At one time, play was what children did while their parents got on with the housework or needed a bit of rest in between chores. Nowadays, the saying that "play is the child's work" from child psychologists and educators has led parents to believe that play is something that has to be "worked at" for the success of their children. They seem to think that play must have a purpose, that it has to be time-tabled into their already over-crowded day, or else they did feel guilty for being a 'bad mother' or an 'uncaring father.' That just kicking a ball around in fun is not good enough any more, they may be selling their children short if they do not give them 'play with a purpose'.
Playing with your child should be as natural as leaves to a tree. The parents are a child's first playmates. They are introduced to the joy of being with each other in an atmosphere of joyful sharing and enjoyment of each other. To a child, any activity that she enjoys is play. It is her way of preparing herself to appreciate and learn about the world around her. Through play, a child learns about space, about color and sound, textures and smells.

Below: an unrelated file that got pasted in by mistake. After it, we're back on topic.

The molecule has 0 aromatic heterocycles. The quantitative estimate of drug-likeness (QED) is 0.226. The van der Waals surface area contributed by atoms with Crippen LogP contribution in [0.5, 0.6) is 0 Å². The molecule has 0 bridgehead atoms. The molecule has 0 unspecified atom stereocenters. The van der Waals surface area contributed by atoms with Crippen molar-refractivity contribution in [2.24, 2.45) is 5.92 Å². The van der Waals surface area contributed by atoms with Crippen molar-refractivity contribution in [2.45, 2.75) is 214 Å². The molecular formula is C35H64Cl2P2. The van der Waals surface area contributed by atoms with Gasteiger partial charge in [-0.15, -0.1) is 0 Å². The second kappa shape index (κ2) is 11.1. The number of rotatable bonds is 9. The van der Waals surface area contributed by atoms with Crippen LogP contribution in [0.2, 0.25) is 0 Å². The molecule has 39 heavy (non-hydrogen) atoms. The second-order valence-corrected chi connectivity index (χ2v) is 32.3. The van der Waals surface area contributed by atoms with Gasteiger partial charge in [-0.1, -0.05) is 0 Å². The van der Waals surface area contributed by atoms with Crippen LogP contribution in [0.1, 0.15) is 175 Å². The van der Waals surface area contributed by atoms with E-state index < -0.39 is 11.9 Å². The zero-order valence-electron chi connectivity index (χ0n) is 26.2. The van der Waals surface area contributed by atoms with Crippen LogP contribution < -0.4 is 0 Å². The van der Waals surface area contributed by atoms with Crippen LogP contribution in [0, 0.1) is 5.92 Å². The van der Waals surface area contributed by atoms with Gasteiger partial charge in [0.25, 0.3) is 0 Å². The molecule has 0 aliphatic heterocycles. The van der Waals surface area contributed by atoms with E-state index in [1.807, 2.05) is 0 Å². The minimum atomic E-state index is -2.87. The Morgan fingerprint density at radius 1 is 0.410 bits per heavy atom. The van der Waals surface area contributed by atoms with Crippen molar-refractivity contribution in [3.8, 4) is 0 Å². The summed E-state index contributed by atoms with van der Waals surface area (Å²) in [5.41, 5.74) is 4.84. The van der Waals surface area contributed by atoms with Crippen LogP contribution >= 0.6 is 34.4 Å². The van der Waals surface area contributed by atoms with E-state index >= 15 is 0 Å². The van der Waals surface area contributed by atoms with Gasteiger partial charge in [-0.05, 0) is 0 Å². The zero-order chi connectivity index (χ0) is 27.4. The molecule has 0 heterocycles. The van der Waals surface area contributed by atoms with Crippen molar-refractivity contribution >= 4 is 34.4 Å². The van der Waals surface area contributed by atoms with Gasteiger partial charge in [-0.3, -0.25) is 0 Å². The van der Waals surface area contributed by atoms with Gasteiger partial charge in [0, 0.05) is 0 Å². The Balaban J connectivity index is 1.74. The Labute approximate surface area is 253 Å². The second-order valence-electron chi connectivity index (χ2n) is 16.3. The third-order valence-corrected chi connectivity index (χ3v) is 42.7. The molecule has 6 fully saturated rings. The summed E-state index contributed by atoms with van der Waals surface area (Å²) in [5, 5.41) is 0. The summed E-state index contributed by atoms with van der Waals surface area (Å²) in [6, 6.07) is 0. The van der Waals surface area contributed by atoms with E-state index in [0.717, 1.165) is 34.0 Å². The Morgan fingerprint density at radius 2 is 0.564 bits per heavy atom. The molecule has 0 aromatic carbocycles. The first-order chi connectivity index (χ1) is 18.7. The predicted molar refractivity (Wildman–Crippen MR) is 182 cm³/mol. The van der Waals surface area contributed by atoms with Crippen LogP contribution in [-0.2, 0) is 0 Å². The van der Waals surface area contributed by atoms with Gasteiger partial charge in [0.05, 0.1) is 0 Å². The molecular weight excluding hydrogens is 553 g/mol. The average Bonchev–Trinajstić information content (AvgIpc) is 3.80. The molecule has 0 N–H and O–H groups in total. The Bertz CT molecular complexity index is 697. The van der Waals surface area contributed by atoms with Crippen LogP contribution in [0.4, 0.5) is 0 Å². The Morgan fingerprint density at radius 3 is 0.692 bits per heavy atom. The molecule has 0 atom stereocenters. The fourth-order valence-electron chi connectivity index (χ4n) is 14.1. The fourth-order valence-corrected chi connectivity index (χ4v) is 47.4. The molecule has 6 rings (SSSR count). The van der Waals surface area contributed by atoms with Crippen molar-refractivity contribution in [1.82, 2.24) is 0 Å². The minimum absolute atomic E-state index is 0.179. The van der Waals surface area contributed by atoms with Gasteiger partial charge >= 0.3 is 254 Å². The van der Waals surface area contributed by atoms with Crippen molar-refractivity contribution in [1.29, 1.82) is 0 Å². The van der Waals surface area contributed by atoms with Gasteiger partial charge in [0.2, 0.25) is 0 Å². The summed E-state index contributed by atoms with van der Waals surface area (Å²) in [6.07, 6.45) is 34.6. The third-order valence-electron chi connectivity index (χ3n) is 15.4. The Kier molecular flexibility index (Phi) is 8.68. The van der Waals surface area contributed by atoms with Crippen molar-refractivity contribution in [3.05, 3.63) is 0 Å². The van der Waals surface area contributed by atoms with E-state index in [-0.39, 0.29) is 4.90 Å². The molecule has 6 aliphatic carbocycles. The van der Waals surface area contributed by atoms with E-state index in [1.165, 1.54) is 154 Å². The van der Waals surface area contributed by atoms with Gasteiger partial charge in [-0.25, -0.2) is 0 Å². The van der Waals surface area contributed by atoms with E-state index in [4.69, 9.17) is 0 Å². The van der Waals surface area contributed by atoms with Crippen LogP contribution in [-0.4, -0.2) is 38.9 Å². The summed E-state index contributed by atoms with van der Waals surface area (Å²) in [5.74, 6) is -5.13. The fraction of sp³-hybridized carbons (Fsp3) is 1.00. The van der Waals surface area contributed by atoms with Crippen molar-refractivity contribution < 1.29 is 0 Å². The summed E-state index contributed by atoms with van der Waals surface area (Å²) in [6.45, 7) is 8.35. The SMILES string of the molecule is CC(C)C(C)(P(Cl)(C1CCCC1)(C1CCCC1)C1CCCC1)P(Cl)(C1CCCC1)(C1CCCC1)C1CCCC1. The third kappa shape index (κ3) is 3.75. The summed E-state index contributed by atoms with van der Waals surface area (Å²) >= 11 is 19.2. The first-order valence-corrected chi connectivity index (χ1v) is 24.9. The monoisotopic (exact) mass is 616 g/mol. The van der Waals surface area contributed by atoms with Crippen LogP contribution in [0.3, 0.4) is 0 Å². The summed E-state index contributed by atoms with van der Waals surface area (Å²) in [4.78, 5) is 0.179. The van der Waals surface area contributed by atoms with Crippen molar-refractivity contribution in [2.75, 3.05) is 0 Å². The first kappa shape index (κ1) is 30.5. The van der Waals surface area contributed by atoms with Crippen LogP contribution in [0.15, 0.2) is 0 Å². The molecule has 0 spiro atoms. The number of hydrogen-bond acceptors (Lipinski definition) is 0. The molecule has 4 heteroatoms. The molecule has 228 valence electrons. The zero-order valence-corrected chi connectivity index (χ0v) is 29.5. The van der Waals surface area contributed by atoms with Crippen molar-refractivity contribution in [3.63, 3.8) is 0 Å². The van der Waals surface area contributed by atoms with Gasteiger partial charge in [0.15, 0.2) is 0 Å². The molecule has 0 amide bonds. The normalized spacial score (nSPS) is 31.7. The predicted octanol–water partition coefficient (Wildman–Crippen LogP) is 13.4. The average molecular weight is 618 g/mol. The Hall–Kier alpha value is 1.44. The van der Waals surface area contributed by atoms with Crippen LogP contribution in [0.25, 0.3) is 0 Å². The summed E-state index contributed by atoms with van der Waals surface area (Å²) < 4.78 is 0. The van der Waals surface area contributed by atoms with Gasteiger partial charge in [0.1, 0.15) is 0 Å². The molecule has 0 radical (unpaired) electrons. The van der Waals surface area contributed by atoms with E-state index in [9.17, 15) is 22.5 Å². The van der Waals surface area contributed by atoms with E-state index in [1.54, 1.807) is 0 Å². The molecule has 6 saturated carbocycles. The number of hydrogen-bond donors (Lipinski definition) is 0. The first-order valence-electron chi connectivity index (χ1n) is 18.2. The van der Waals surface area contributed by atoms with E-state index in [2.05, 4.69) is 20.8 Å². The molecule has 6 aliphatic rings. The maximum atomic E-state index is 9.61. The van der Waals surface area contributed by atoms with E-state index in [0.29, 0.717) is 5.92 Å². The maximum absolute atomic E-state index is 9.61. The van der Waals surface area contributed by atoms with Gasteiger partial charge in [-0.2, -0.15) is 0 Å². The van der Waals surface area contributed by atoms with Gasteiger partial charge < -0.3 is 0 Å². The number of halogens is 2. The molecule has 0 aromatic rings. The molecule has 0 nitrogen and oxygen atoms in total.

By playing with others, she learns to live with her fellow-people and to develop confidence in her ability to think creatively. Often we meet children who have grown up in isolation, who have not learned to play or interact with their peers. They find it difficult to become part of the human race, to enjoy the camaraderie of friendship.
It is important for working mother to remember that play does not mean having to throw a ball across a field or dress dolls with your child. Play is an attitude of mind. It is an attitude of the child that says, 'Hey, this is fun!" whether it be playing with a high-powered radio-controlled car with her father or kneading dough for cookies with her mother. It is an attitude of the parent which can say "I enjoy being with my child and doing things with her".
In addition, play is not necessarily the...
Please join StudyMode to read the full document